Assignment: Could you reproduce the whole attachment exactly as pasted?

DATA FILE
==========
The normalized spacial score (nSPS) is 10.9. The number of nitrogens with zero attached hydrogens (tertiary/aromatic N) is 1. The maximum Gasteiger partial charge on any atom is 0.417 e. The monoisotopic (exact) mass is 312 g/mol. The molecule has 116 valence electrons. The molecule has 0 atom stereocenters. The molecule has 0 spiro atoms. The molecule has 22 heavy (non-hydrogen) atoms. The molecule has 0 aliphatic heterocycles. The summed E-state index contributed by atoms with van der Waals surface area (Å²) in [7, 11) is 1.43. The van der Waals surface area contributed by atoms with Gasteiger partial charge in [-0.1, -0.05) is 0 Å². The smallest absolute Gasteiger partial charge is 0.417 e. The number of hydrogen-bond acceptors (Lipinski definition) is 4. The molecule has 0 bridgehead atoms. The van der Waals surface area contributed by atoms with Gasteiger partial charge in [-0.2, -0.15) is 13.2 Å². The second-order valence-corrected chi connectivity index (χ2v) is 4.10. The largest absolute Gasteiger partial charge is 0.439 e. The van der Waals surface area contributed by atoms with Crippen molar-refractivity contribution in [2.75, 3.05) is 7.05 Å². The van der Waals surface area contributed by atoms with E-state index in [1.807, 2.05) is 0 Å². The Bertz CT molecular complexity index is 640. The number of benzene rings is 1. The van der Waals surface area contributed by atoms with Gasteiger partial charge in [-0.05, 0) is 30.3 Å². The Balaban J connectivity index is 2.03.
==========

The normalized spacial score (nSPS) is 10.9. The number of nitrogens with zero attached hydrogens (tertiary/aromatic N) is 1. The maximum Gasteiger partial charge on any atom is 0.417 e. The monoisotopic (exact) mass is 312 g/mol. The molecule has 116 valence electrons. The molecule has 0 atom stereocenters. The molecule has 0 spiro atoms. The molecule has 22 heavy (non-hydrogen) atoms. The molecule has 0 aliphatic heterocycles. The summed E-state index contributed by atoms with van der Waals surface area (Å²) in [7, 11) is 1.43. The van der Waals surface area contributed by atoms with Gasteiger partial charge in [-0.1, -0.05) is 0 Å². The smallest absolute Gasteiger partial charge is 0.417 e. The number of hydrogen-bond acceptors (Lipinski definition) is 4. The molecule has 0 bridgehead atoms. The van der Waals surface area contributed by atoms with Gasteiger partial charge in [-0.2, -0.15) is 13.2 Å². The second-order valence-corrected chi connectivity index (χ2v) is 4.10. The largest absolute Gasteiger partial charge is 0.439 e. The van der Waals surface area contributed by atoms with Crippen molar-refractivity contribution in [2.75, 3.05) is 7.05 Å². The van der Waals surface area contributed by atoms with E-state index in [1.807, 2.05) is 0 Å². The Bertz CT molecular complexity index is 640. The number of benzene rings is 1. The van der Waals surface area contributed by atoms with Gasteiger partial charge in [-0.05, 0) is 30.3 Å². The Balaban J connectivity index is 2.03.